Remedi: A Medical Information Extraction System

Articles about modern advancements and discoveries in the medical industry are being published online on a daily basis. However, due to privacy issues, there is a lack of data available for building knowledge-extraction tools specialised in the medical industry. This research aims at creating a biomedical information-extraction tool called Remedi.

The system is specialised in identifying ‘medical problem’ and ‘treatment’ entities from unstructured text in the medical domain, as well as the relations between them. The tool consists of a biomedical named-entity recognition (BM-NER) model, as well as a biomedical relation-extraction (BM-RE) model. A subset of the i2b2 2010 challenge dataset [6] has been acquired to train the BM-NER and BM-RE components. The dataset includes annotated anonymised medical reports that could be used for concept extraction and relation- classification tasks.

Figure 1. Dataflow diagram of the proposed system, Remedi

The research process revealed that most participants of the i2b2 concept-extraction challenge, which acquired the top results overall, employed conditional random field (CRF) models [6]. On the other hand, more recent research explores the use of neural networks, particularly, recurrent neural network (RNN) and convolutional neural network (CNN) models, which generated higher F-score results [7, 4]. Separate research explored the performance of a Bi-LSTM-CRF model on the dataset, which combined a bidirectional long-short-term-memory (Bi-LSTM) unit with a CRF layer for sequential tagging tasks, and obtained promising results [2]. However, Chalapathy et al. [2] did not mention the use of external sources (such as the Unified Medical Language System (UMLS) [1] and the GENIA tagger [5]) which has been noted to increase the performance of many models in the i2b2 challenge [6]. Hence, this research evaluates the impact of features extracted from external sources on the Bi-LSTM- CRF model, and compares it to the performance of a baseline CRF model using the same external features.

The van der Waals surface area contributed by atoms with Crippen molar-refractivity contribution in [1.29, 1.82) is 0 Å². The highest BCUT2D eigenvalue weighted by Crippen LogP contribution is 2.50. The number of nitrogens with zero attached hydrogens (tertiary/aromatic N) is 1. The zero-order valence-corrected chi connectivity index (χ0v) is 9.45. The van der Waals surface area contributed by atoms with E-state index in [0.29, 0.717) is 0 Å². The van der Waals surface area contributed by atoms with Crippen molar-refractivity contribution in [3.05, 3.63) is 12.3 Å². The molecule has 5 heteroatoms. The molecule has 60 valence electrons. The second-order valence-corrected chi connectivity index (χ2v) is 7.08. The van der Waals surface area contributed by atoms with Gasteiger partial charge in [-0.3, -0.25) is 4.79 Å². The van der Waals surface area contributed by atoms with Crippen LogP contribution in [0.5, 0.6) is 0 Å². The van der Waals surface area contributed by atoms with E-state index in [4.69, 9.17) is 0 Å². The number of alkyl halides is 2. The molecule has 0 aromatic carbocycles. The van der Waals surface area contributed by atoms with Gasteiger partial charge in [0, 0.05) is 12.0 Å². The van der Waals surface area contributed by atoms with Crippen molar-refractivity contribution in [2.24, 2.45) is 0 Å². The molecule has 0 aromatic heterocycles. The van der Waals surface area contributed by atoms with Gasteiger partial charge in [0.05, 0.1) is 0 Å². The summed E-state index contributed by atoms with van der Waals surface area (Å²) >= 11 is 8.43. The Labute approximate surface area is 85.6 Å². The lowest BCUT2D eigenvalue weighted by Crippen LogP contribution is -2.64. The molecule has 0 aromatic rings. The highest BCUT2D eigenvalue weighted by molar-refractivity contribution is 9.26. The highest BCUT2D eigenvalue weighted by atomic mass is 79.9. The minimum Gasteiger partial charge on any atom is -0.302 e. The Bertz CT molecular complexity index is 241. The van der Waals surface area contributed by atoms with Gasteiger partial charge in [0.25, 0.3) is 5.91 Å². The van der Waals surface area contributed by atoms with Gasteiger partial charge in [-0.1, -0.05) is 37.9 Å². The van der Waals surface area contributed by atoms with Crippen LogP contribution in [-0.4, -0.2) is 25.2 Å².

Figure 2. Structure of the Bi-LSTM-CRF model in Keras

For the i2b2 relation-extraction challenge, the highest results were obtained using support vector machines (SVM) [6]. Research by Chikka et al [3] explored the use of Bi-LSTM models in comparison to constructed SVM models using a subset of the i2b2 dataset, which was also applied in this study. However, Chikka et al. [3] also do not make reference to the use of external sources. As a result, this study explores the performance of a Bi-LSTM model for relation- extraction using the same external sources employed in the experimentation for the BM-NER component, and comparing it to the models constructed in the research. This dissertation also carries out hyperparameter tuning for all implemented models, to determine which set of parameters would yield the best results for each model.


[1] Olivier Bodenreider. The unified medical language system (umls): integrating biomedical terminology. Nucleic acids research, 32(suppl1): D267–D270, 2004.

[2] Raghavendra Chalapathy, Ehsan Zare Borzeshi, and Massimo Piccardi. Bidirectional lstm-crf for clinical concept extraction. arXiv preprint arXiv:1611.08373, 2016.

[3] Veera Raghavendra Chikka and Kamalakar Karlapalem. A hybrid deep learning approach for medical relation extraction. arXiv preprint arXiv:1806.11189, 2018.

[4] Zengjian Liu, Ming Yang, Xiaolong Wang, Qingcai Chen, Buzhou Tang, Zhe Wang,and Hua Xu. Entity recognition from clinical texts via recurrent neural network. BMC medical informatics and decision making, 17(2):67, 2017.

[5] Y Tsuruoka. Genia tagger: Part-of-speech tagging, shallow parsing, and named entity recognition for biomedical text. Available at: www-tsujii. is. su-tokyo., 2006.

[6] Özlem Uzuner, Brett R South, Shuying Shen, and Scott L DuVall. 2010 i2b2/va challenge on concepts, assertions, and relations in clinical text. Journal of the American Medical Informatics Association, 18(5):552–556, 2011.

[7] Yonghui Wu, Min Jiang, Jun Xu, Degui Zhi, and Hua Xu. Clinical named entity recognition using deep learning models. In AMIA Annual Symposium Proceedings, volume 2017, page 1812. American Medical Informatics Association, 2017.

Student: Valerija Holomjova
Course: B.Sc. IT (Hons.) Artificial Intelligence
Supervisor: Dr. Charlie Abela